If you don't need a still-wider focal length of course - though you might want to make 135mm work just to be able to use this lens.
So, you might want to rent this lens to see if it will keep up with your subjects before making a longer term investment.
The Sigma 50mm Art Lens delivers excellent image quality at an ultra-wide aperture that will allow you to stop your low light action. While I experienced some AF accuracy inconsistencies and this is not the fastest-focusing lens, this would be my 50mm lens of choice for indoor sports. The 24mm focal length is going to be used primarily for close action, but is also wide enough to take in the big picture at an indoor event.
The list above is not an exhaustive list of lenses that can be used for indoor sports photography, but they are my top choices. If I were you, I would buy a 580 EXII or the new 600EX RT and use your 1D Mk II and 70-200.
For sports I use a 1D IV and the 70-300mm L, yes the lens is f4-5.6 but this doesn't limit the shots you can take. I suppose your equipment choices will depend on what exactly you want to show: there are wonderful closeup shots in wrestling with a medium tele and equally wonderful shots taken with WA. Assuming that Nikon improve the D5100 in the same way they boosted the D3100, the Nikon D5200 will be pretty handy in any photographic discipline.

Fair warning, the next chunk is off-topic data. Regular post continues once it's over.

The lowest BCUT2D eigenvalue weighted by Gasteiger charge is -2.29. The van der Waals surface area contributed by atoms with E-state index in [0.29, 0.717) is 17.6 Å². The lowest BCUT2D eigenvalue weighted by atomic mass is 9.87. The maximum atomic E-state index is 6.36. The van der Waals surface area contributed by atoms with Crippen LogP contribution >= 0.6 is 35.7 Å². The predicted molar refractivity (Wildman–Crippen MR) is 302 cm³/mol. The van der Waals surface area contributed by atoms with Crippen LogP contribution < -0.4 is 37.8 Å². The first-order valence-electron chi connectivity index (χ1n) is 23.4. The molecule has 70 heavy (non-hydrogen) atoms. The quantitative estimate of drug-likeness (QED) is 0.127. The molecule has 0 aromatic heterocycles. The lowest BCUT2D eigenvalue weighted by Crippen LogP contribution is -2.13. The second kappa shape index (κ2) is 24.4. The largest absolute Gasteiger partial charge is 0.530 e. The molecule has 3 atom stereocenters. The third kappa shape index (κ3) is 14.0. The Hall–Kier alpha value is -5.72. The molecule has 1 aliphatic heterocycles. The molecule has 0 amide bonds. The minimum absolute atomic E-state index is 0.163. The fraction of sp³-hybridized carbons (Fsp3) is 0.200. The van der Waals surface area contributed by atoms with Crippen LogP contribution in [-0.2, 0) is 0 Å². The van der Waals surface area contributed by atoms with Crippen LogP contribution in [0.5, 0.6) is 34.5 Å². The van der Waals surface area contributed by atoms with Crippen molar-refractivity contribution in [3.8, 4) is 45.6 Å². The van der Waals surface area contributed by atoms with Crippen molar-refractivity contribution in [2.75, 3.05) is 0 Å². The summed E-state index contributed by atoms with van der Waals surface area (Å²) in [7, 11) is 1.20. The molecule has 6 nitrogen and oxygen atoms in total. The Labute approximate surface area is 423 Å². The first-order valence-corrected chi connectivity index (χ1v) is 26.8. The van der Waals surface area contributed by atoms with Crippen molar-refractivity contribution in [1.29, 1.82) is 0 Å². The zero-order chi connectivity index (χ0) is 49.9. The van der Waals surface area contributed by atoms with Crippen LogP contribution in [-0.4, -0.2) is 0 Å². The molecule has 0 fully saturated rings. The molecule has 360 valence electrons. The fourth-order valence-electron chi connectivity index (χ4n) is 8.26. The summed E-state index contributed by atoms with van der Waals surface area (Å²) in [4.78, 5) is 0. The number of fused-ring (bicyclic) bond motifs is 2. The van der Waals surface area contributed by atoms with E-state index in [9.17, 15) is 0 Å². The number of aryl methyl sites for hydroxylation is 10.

Firstly, it is at the cheaper end of the market and, whilst it is a bit slow for sport, the crop factor ( remember the D5200 is likely to be a APS-C chip, so a FX lens can be magnified by 1.5 or so) which would take this lens up to 600mm. Unlike many zooms, this has internal focussing, so the actual length doesn’t change as you use it. You get what you pay for and what you pay for here is fantastic quality images, particularly in low light. Thus, I depend solely on the commissions received from you using the links on this site to make any purchase. Specifically, should I upgrade my camera body to better use my existing lenses or should I keep that body and upgrade to a faster lens.
If the light is poor I crank up the ISO up to 3,200 and the images arn't to noisy, if possible I used a 580 ex speedlite to pump some fill in to the shots. Again the VR function is robust and allows hand held pictures and ridiculously slow shutter speeds.